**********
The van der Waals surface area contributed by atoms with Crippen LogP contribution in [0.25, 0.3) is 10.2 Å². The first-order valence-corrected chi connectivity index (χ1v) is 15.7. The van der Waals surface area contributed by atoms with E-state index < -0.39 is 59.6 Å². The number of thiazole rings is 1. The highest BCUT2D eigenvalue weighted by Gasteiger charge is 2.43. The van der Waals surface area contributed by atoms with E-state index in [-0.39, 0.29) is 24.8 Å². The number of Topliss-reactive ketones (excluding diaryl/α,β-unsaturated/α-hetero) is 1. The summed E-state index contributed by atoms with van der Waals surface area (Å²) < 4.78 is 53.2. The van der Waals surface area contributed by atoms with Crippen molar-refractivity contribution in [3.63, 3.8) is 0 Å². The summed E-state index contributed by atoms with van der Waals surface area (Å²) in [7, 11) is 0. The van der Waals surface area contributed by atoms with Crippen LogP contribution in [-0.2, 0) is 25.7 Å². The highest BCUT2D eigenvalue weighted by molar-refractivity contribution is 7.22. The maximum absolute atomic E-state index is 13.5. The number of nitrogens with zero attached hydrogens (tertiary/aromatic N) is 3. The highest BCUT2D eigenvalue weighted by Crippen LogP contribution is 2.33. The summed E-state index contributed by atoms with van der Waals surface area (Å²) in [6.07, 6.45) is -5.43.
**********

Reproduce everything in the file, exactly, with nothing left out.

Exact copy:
The van der Waals surface area contributed by atoms with Crippen LogP contribution in [0.25, 0.3) is 10.2 Å². The first-order valence-corrected chi connectivity index (χ1v) is 15.7. The van der Waals surface area contributed by atoms with E-state index < -0.39 is 59.6 Å². The number of thiazole rings is 1. The highest BCUT2D eigenvalue weighted by Gasteiger charge is 2.43. The van der Waals surface area contributed by atoms with E-state index in [-0.39, 0.29) is 24.8 Å². The number of Topliss-reactive ketones (excluding diaryl/α,β-unsaturated/α-hetero) is 1. The summed E-state index contributed by atoms with van der Waals surface area (Å²) < 4.78 is 53.2. The van der Waals surface area contributed by atoms with Crippen molar-refractivity contribution in [3.63, 3.8) is 0 Å². The summed E-state index contributed by atoms with van der Waals surface area (Å²) in [7, 11) is 0. The van der Waals surface area contributed by atoms with Crippen LogP contribution in [-0.2, 0) is 25.7 Å². The highest BCUT2D eigenvalue weighted by molar-refractivity contribution is 7.22. The maximum absolute atomic E-state index is 13.5. The number of nitrogens with zero attached hydrogens (tertiary/aromatic N) is 3. The highest BCUT2D eigenvalue weighted by Crippen LogP contribution is 2.33. The summed E-state index contributed by atoms with van der Waals surface area (Å²) in [6.07, 6.45) is -5.43.